Monthly Archives: February 2009


My office and library are the same room, at the front of my house looking out on the hillside street where as many people pass walking their dogs as cars drive by.

To the immediate right is a bookcase that fills with current-year books, which I’ve recently about half-emptied, moving books into the general stacks. A few books I haven’t yet read — you can see Anathem — are still there; the 2008 novels I have read line the top two shelves.

Turning further right are the stacks of SF titles through Z, with knick-knacks on the curved endpieces, and boxes of extraneous books (review copies, etc.) waiting to be carried out. The room opens through French doors from the hallway.

Turning left from the glasstop desk is a library cart full of the latest incoming — books and magazines, received or purchased, waiting to be listed on the site; ARCs on the next shelf; copies of Locus below that. The three closest bookcases, including the short one beneath window, are full of SF-related nonfiction and reference books. Behind those and at far left are the stacks of SF titles near the front of the alphabet.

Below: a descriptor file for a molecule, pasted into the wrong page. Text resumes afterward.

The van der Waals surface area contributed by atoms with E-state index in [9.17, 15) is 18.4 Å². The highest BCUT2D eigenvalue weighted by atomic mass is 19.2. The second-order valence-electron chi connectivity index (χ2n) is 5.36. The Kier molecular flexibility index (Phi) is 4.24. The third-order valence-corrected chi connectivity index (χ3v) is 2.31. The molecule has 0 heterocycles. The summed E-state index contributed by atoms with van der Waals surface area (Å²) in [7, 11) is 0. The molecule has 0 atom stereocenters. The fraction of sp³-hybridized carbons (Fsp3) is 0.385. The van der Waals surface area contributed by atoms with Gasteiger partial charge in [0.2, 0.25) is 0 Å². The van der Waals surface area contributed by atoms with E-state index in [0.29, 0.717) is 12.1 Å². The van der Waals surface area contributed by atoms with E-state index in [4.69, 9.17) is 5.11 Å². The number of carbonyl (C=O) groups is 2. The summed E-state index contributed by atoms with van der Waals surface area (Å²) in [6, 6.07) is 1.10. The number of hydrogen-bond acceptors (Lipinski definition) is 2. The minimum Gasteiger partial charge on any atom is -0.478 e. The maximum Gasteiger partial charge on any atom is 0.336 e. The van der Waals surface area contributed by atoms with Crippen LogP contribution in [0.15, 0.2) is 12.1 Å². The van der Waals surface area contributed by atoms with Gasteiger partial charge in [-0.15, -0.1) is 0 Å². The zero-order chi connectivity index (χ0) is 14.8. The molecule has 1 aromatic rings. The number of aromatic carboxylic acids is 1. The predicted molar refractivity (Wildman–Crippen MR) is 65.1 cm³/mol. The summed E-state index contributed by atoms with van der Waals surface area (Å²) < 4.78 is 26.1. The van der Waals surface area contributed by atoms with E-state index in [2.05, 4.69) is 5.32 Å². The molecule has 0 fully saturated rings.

And turning farther left is a leather sofa-bed where I read and nap, complete with requisite cat (Munchkin); French door at extreme left edge of photo; bookscases of art books, general fiction and nonfiction, and the SF stacks beginning with A in the right-facing bookcase behind the sofa.

Most of my SF library is in this room, though I do have another room downstairs, about the size of a large walk-in closet, full of anthologies and back-issue magazines. And in a couple guest bedrooms are additional bookcases, full of books about film and TV, YA and graphic novels, old encyclopedia, puzzles and old textbooks, and other miscellany.

Formatting and Infrastructure

I’ve been home the past two days with a head cold, sneezing and congested, but not unable to sit at the computer for several hours each day. Catching up on listings, Directory page updates, and so on.

Among numerous other updates to the site, I’ve tweaked the layout and archive settings of the Roundtable blog, taking some of the Torque Control comments into consideration, with the concurrence of blog-overseer Liza — full posts now appear on the main page, which is archived weekly rather than monthly and which displays a fixed number of posts, rather than all posts within a fixed number of days… But we hesitate about unmoderated comments. Ahem.